“Weave” got style
When you’re planning to style the wig’s hair upwards for spikes or a ponytail, keep in mind that in most wigs, the wefts (rows of hair) are sewn in with the ends pointing downwards. The wig looks nice and thick as long as it’s hanging straight, but pulling the hair up or back will reveal holes between the wefts.
For heavy styling, like spikes, updos, braids or voluminous curls, you’ll want to buy a thick wig. If you have a chance to look at potential wigs from the inside, compare the density of the cap and the number of wefts in the back.
On specialty wigs meant for spiking or high ponytails, the wefts are sometimes sewn in upside down so it it easier to style them upwards without leaving holes in the back.
You can always modify a thin wig by sewing in extra wefts, but it’s a tedious process and you also need to buy the extra hair.
It’s usually more efficient to spend a few extra dollars on a thicker wig that makes a good base for your styling. The more hair that is sewn into the wig, the more versatile it is.
Long story short
When you buy a wig, pay attention to its length, cut and style. The total length is measured in cm or inches from the crown to the hair tips. However, many wigs are trimmed and pre-styled into a fashionable, layered cut. Keep in mind that the top layers will be shorter on these wigs, maybe too short for the style you’re trying to achieve.
Hold a tape measure to your head to determine the perfect length. Don’t trust the product photo, the size of the mannequin can be misleading! Learn how to measure your head here.
Base wigs without bangs or with longer bangs offer more styling options than the ones with pre-cut bangs. However, you should pay attention to the top (see above) to make sure the hair can be parted for the bangs without revealing the wefts underneath.
Unlike a cut that’s too short, waves and curls can be reversed by applying heat. When you plan to restyle your wig, always straighten it completely to create a clean slate for cutting and styling.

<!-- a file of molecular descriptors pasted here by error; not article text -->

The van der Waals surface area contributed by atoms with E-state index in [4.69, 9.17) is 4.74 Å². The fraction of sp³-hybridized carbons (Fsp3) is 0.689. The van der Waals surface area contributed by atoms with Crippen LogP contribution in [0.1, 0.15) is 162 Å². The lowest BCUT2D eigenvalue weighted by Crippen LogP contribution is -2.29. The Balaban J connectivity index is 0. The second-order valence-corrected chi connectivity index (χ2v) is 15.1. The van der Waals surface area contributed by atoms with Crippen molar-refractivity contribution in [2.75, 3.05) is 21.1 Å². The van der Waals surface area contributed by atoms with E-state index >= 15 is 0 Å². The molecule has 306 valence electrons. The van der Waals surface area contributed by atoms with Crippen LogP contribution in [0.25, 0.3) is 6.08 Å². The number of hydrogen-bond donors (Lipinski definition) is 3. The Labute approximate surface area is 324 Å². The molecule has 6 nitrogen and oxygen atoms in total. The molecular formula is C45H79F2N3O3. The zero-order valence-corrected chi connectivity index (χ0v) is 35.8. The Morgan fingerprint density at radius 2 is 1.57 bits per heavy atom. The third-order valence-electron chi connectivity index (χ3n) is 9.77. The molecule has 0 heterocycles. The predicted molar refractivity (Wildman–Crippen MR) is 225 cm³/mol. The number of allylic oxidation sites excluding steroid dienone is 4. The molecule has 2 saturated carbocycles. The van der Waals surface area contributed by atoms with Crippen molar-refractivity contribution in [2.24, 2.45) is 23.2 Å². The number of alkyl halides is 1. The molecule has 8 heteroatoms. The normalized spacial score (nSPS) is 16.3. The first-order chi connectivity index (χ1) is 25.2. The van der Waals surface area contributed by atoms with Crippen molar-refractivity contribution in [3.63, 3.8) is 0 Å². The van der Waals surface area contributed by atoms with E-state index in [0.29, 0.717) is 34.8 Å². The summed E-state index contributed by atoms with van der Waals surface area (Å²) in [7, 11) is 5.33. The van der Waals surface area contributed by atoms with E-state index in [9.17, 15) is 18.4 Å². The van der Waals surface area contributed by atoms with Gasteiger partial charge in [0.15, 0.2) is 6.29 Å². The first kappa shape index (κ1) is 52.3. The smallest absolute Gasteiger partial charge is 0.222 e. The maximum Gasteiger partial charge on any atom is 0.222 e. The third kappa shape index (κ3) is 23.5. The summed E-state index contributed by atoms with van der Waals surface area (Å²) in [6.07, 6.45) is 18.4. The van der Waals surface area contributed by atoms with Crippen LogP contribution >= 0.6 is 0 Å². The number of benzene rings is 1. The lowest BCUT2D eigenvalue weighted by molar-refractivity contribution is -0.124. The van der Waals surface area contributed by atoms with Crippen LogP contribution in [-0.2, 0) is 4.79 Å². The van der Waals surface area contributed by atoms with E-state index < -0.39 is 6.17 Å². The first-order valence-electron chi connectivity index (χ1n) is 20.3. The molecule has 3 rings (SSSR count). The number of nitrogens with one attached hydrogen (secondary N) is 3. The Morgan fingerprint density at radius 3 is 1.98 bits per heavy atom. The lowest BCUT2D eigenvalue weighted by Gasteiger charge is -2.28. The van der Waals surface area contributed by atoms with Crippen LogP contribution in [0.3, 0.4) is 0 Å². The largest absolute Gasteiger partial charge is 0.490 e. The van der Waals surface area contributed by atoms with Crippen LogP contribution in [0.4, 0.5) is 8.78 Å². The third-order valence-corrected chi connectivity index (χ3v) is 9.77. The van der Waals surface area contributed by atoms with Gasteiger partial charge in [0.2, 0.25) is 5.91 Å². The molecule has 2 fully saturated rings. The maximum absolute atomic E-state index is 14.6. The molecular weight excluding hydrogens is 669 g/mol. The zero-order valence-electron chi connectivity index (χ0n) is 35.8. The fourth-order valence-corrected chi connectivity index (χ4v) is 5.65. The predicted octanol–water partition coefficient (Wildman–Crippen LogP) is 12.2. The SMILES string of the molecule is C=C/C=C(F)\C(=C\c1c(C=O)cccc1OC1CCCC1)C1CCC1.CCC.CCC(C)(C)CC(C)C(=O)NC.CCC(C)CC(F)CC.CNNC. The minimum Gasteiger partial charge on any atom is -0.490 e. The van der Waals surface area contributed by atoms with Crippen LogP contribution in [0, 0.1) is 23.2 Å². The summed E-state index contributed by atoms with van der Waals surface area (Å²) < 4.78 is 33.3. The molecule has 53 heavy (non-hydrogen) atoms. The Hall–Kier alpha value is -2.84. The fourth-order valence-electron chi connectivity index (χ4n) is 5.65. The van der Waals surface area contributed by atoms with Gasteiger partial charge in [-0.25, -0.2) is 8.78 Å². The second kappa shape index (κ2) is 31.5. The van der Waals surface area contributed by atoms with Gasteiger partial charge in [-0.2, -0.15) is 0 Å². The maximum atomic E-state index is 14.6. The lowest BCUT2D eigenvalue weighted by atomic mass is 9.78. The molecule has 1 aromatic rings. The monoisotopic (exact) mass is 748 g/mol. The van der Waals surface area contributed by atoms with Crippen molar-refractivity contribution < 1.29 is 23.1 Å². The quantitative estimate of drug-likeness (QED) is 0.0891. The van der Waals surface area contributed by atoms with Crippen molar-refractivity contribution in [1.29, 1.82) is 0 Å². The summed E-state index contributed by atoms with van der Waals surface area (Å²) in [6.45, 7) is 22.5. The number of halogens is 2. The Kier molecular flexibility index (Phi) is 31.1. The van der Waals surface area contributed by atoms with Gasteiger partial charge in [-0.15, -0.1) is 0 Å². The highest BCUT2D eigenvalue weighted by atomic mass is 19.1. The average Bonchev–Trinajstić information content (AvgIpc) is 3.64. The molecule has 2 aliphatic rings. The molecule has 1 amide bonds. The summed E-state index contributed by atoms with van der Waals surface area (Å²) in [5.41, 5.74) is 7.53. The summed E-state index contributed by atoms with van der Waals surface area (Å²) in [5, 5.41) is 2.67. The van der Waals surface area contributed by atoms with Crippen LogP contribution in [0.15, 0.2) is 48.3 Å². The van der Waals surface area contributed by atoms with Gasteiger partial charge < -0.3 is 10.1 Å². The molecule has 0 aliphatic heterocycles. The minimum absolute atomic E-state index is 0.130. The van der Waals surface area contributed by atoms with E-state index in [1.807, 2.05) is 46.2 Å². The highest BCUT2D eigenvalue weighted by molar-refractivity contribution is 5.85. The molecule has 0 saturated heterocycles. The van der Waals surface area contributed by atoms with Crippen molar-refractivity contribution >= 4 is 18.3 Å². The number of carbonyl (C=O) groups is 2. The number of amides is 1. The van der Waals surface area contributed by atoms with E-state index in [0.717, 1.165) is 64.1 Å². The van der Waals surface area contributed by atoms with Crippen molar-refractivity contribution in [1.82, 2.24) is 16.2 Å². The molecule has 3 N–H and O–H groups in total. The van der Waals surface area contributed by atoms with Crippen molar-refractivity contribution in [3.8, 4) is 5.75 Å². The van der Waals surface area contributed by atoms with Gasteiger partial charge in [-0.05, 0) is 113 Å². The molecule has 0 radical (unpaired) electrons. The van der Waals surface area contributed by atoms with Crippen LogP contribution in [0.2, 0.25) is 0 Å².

My favorite type of base wig is straight(ened), unstyled, and non-layered. It has long bangs or no bangs and a thick top for flexible parting.
Well done, moral fiber!
How well your wig takes to styling depends on the type of fiber, its texture, and how heat-resistant it is.
Kanekalon, a common wig fiber, is very malleable and easy to style with low heat (with a blow dryer, for example). Extra heat-resistant fibers can take more heat and are often easier to brush and maintain, which is perfect for long wigs! However, some heat-resistant fibers are very slick and can be more difficult to style yourself.
For spikes and heavy styling, I prefer fiber that’s easy to manipulate and that has some texture to it. This can be regular Kanekalon or a coarse type of heat-resistant fiber, like Arda’s Classic fiber.
For long wigs especially, pay attention to the fiber quality to reduce maintenance. While you can reduce the sheen on a shiny wig with products like baby powder, you can’t improve the overall quality and how it handles. Spending more money on a high quality wig can save you hours of detangling and frustration.
I suggest that you test wigs from various brands and sellers to get a feel for the different types of fiber, which ones you like best and what styles they are best used for. There is no magic fiber that pleases everyone.
It’s not always possible to find a wig that looks exactly like your character, but don’t let that stop you! Just like transforming a pile of fabric into a perfectly tailored costume, I love seeing a plain, straight-haired wig glow up and turn into something completely different.